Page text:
Of course you can use jaggery in all of these recipes or in any recipe in lieu of sugar, but like all substitutions, they may not be perfect or one to one. The outcome and flavor profile will be slightly different.
Consider what jaggery is made of (per the infamous wikipedia):
- Up to 50% sucrose
- up to 20% invert sugars
- moisture content of up to 20%
- remainder made up of other insoluble matter such as wood ash, proteins and bagasse fibers
The parts that are not sucrose are the parts that are interesting. How will they affect your recipe? What adjustments should you make?
- Invert sugars taste sweet, but are even more hydrophyllic than sucrose, and interfere with crystal formation of the sucrose. This may be an advantage or a disadvantage depending on the recipe. Candies dependant on sugar crystalization will be trickiest to manage.
- Moisture means water, you might have to reduce longer or reduce water content elsewhere in the recipe, or it could be a non-issue.
- Other content will lead to the unique flavor profile, which may be why you want to use it in the first place
In regards to the specific foods you have mentioned:
- Gajar ka halwa -- You would have to adjust the ratios, but no reason it would not work based on how this dessert is described in the wikipedia article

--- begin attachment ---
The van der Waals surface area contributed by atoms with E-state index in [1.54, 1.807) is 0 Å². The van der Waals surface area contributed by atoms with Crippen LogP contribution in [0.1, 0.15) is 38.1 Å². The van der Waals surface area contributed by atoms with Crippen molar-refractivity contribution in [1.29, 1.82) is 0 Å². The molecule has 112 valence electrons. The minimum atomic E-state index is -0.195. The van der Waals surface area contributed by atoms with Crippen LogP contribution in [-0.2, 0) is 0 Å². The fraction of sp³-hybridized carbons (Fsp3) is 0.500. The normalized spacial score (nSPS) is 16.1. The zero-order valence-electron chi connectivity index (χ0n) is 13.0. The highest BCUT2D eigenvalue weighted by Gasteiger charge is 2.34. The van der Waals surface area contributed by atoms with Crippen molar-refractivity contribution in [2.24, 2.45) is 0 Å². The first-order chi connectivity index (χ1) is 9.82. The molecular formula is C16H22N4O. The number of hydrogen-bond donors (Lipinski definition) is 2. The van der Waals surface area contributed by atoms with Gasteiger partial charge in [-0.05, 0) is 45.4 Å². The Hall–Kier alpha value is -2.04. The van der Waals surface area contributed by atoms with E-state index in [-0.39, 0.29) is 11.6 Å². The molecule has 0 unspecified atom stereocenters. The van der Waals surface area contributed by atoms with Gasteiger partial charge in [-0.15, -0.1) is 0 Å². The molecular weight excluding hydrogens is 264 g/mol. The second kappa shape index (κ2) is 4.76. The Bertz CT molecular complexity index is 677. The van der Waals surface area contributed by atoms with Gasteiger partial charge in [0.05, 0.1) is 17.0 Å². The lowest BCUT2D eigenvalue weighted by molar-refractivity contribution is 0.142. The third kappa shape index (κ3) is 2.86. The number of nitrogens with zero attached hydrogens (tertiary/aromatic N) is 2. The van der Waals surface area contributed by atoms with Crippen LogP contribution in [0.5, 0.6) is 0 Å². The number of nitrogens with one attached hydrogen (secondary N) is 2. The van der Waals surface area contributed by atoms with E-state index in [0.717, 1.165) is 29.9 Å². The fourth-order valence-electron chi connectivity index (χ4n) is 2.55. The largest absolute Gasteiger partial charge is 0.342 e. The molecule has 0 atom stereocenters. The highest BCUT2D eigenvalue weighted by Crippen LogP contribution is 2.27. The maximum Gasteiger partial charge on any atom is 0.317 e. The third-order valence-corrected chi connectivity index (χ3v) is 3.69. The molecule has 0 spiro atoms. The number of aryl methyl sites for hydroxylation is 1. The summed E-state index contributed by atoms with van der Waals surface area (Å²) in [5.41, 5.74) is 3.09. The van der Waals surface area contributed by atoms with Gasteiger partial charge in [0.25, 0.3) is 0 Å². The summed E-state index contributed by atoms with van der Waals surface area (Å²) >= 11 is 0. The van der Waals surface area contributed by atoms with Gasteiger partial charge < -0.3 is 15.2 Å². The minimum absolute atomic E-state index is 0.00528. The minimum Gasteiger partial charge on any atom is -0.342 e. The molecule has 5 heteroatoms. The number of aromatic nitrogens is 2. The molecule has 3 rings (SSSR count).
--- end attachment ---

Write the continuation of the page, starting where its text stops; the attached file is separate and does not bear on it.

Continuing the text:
- Barfi -- I don't have any personal experience with barfi to know how much it depends on crystalization versus denaturing of the milk proteins for its texture--you would have to experiment. The descriptions I have read sound like it is more about the milk.
- Ready made custard powder -- I don't know what ingredients are in the "ready made custard powder"--the result would certainly be safe. Assuming the custard powder contains proteins and starch which thicken the custard when you add it to milk or water, then I see no reason why the jaggery should not work, although the result may be somewhat less thickened.
- Milk tea - no issues other than the flavor profile
- Cake -- with appropriate adjustments (mostly for the water content) it should work fine, except possibly those made by the creaming method
Note that everything I have written is based on the science, and internet descriptions of local food items I am not familiar with. You should also consult local recipe books, and find variations which use jaggery--or the lack thereof. That should give you some idea what is common, and how recipes using jaggery vary from those that don't for the same item.